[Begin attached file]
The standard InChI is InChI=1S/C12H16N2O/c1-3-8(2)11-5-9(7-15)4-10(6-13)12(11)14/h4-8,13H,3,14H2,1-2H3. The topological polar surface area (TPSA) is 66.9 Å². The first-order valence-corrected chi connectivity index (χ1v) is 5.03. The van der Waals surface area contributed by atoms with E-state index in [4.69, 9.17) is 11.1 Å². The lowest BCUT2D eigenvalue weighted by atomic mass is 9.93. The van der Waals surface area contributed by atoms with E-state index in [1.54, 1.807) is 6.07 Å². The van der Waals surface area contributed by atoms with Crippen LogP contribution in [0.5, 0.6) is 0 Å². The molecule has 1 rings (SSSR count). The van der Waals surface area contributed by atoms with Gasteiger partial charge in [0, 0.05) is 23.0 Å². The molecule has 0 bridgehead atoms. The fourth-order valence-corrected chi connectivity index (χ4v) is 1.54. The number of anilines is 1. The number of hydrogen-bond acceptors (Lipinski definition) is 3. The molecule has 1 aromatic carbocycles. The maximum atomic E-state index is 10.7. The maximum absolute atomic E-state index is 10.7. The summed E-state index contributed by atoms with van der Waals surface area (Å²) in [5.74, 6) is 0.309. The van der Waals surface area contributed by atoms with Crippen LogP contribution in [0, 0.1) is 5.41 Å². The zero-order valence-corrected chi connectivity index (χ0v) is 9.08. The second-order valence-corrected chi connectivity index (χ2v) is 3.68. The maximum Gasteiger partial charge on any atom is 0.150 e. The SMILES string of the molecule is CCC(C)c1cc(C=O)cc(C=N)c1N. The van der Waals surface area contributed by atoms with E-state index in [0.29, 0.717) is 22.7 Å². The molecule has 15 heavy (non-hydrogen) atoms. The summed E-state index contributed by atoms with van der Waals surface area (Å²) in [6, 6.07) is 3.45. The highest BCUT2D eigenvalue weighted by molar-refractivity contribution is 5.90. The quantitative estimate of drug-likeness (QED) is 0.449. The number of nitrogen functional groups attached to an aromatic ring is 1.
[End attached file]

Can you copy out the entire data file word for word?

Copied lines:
The standard InChI is InChI=1S/C12H16N2O/c1-3-8(2)11-5-9(7-15)4-10(6-13)12(11)14/h4-8,13H,3,14H2,1-2H3. The topological polar surface area (TPSA) is 66.9 Å². The first-order valence-corrected chi connectivity index (χ1v) is 5.03. The van der Waals surface area contributed by atoms with E-state index in [4.69, 9.17) is 11.1 Å². The lowest BCUT2D eigenvalue weighted by atomic mass is 9.93. The van der Waals surface area contributed by atoms with E-state index in [1.54, 1.807) is 6.07 Å². The van der Waals surface area contributed by atoms with Crippen LogP contribution in [0.5, 0.6) is 0 Å². The molecule has 1 rings (SSSR count). The van der Waals surface area contributed by atoms with Gasteiger partial charge in [0, 0.05) is 23.0 Å². The molecule has 0 bridgehead atoms. The fourth-order valence-corrected chi connectivity index (χ4v) is 1.54. The number of anilines is 1. The number of hydrogen-bond acceptors (Lipinski definition) is 3. The molecule has 1 aromatic carbocycles. The maximum atomic E-state index is 10.7. The maximum absolute atomic E-state index is 10.7. The summed E-state index contributed by atoms with van der Waals surface area (Å²) in [5.74, 6) is 0.309. The van der Waals surface area contributed by atoms with Crippen LogP contribution in [0, 0.1) is 5.41 Å². The zero-order valence-corrected chi connectivity index (χ0v) is 9.08. The second-order valence-corrected chi connectivity index (χ2v) is 3.68. The maximum Gasteiger partial charge on any atom is 0.150 e. The SMILES string of the molecule is CCC(C)c1cc(C=O)cc(C=N)c1N. The van der Waals surface area contributed by atoms with E-state index in [0.29, 0.717) is 22.7 Å². The molecule has 15 heavy (non-hydrogen) atoms. The summed E-state index contributed by atoms with van der Waals surface area (Å²) in [6, 6.07) is 3.45. The highest BCUT2D eigenvalue weighted by molar-refractivity contribution is 5.90. The quantitative estimate of drug-likeness (QED) is 0.449. The number of nitrogen functional groups attached to an aromatic ring is 1.